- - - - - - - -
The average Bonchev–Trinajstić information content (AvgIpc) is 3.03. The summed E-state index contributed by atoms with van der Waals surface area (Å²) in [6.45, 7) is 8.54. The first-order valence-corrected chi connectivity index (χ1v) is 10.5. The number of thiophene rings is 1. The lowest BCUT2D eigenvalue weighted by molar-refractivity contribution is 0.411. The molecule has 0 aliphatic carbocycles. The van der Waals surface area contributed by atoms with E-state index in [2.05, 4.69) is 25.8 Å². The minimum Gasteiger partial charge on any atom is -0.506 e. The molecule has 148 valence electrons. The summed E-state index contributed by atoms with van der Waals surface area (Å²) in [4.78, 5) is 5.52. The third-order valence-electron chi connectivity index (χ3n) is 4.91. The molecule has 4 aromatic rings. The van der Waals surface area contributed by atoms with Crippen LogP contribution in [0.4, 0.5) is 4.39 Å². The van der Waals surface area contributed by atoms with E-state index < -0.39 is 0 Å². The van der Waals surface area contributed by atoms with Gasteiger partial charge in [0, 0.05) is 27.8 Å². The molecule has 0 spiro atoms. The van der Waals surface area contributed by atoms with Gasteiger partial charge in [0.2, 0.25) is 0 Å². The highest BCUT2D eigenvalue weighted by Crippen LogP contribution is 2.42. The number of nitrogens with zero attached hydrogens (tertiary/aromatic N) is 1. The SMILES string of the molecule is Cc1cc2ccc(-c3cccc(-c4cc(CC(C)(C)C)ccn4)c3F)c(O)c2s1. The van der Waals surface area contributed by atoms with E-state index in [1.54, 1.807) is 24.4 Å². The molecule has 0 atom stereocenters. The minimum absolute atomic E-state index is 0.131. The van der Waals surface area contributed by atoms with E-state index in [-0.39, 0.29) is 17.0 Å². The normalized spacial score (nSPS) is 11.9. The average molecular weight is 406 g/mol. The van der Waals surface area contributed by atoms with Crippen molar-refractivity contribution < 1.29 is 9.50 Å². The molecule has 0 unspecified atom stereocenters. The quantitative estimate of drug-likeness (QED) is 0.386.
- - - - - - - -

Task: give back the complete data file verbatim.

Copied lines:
The average Bonchev–Trinajstić information content (AvgIpc) is 3.03. The summed E-state index contributed by atoms with van der Waals surface area (Å²) in [6.45, 7) is 8.54. The first-order valence-corrected chi connectivity index (χ1v) is 10.5. The number of thiophene rings is 1. The lowest BCUT2D eigenvalue weighted by molar-refractivity contribution is 0.411. The molecule has 0 aliphatic carbocycles. The van der Waals surface area contributed by atoms with E-state index in [2.05, 4.69) is 25.8 Å². The minimum Gasteiger partial charge on any atom is -0.506 e. The molecule has 148 valence electrons. The summed E-state index contributed by atoms with van der Waals surface area (Å²) in [4.78, 5) is 5.52. The third-order valence-electron chi connectivity index (χ3n) is 4.91. The molecule has 4 aromatic rings. The van der Waals surface area contributed by atoms with Crippen LogP contribution in [0.4, 0.5) is 4.39 Å². The van der Waals surface area contributed by atoms with E-state index < -0.39 is 0 Å². The van der Waals surface area contributed by atoms with Gasteiger partial charge in [0, 0.05) is 27.8 Å². The molecule has 0 spiro atoms. The van der Waals surface area contributed by atoms with Gasteiger partial charge in [0.2, 0.25) is 0 Å². The highest BCUT2D eigenvalue weighted by Crippen LogP contribution is 2.42. The number of nitrogens with zero attached hydrogens (tertiary/aromatic N) is 1. The SMILES string of the molecule is Cc1cc2ccc(-c3cccc(-c4cc(CC(C)(C)C)ccn4)c3F)c(O)c2s1. The van der Waals surface area contributed by atoms with E-state index in [1.54, 1.807) is 24.4 Å². The molecule has 0 atom stereocenters. The minimum absolute atomic E-state index is 0.131. The van der Waals surface area contributed by atoms with E-state index in [-0.39, 0.29) is 17.0 Å². The normalized spacial score (nSPS) is 11.9. The average molecular weight is 406 g/mol. The van der Waals surface area contributed by atoms with Crippen molar-refractivity contribution < 1.29 is 9.50 Å². The molecule has 0 unspecified atom stereocenters. The quantitative estimate of drug-likeness (QED) is 0.386.